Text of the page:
Propelling clean energy innovation forward: What does the industry need from regulators?
Regulatory cuts on efficiency and emissions standards have been an undisputed mark of the Trump administration's agenda in the energy sector, prompting outrage from environmentalists about lack of oversight in the industry.
Renewable energy, on the other hand, has for several years been a growing force in the market as prices for the resource continue to fall. But the transition toward affordable wind and solar has been developed under intentional regulatory attention, and that same federal effort is necessary to advance the technologies needed to accelerate the U.S. toward a carbon-free future, according to a report released Wednesday and commissioned by the energy investment coalition Breakthrough Energy.
"We have to make sure the regulation is as innovative as the technologies," Ben Fowke, CEO of Xcel Energy, which in December became the largest multi-state utility to commit to 100% clean energy, told Utility Dive after Politico's Clean Energy Innovation: The Path Forward event.
As more corporations, utilities and states commit to a 100% clean energy future, the pressure on the sector to continue innovating is mounting, and the regulatory sphere will have an important hand in how quickly progress is made, said authors of the report.
The path forward
The push toward low carbon is here and "we're not going back," said Ernest Moniz, former U.S. Secretary of Energy, President and CEO of Energy Futures Initiative, and coauthor of the new report, during the Politico event.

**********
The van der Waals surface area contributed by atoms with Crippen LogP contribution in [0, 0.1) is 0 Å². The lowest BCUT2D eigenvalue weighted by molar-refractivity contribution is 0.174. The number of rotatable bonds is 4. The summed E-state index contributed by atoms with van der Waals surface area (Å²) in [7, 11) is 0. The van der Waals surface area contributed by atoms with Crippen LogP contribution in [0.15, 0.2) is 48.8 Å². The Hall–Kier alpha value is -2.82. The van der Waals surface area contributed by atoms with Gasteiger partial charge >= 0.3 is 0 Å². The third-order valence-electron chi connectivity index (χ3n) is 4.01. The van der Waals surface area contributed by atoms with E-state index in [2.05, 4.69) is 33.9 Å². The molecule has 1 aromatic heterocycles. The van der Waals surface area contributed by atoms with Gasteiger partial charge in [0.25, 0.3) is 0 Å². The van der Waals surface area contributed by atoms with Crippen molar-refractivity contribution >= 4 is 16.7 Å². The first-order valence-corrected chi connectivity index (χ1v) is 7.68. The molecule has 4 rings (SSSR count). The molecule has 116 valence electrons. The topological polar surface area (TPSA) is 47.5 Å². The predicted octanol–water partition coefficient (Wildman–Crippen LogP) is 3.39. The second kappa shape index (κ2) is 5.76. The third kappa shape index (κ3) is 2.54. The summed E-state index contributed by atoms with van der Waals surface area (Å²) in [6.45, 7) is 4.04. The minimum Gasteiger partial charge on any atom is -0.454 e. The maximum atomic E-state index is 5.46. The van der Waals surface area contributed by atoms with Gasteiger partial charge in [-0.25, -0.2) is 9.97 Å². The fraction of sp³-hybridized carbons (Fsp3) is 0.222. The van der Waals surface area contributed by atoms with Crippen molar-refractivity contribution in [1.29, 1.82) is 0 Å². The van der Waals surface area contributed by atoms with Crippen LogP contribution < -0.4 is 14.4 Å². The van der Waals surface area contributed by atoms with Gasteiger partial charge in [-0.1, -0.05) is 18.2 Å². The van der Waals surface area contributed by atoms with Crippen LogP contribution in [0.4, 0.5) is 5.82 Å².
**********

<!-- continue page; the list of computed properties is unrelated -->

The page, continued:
"We're going there, the real question is the extent we can accelerate that transition," he said.
Competitive pricing has been the main driver of wind and solar deployment, but record low prices didn't come overnight, said Daniel Yergin, vice chairman at IHS Markit and coauthor of the report.
"Clean energy 1.0" took years of regulatory time and capital investment in a sector that depends on reliability and safety, said Yergin. It will take an "ongoing commitment" to get those same results from technologies still nascent to the market, but necessary to the transition.
Those technologies include battery storage, especially seasonal, non-lithium ion batteries, advanced nuclear reactors, electric grid modernization and "hit[ting] hard the other sectors that are hard to decarbonize," such as building standards, said Moniz. The report also lists hydrogen, advanced manufacturing technologies, smart cities, biological sequestration and sunlight to fuels as "high-priority clean energy innovation areas" that are worth the government's time and funding.
Though new technology is key, "incumbents need to be a part of the solution," said Moniz. Existing utilities have the customer base, but "you can't do it without the disruptors" which are the essential technologies moving the sector forward. Integrating distributed resources onto the grid is one example of a tool that can placate utility reliability concerns, while allowing cleaner fuels to advance, Moniz said.
And while the private sector plays an important role in creating much of those technology disruptors, market incentives alone can not propel the necessary deployments forward, said the report. The market and the regulatory landscape need to be ready to support experimentation.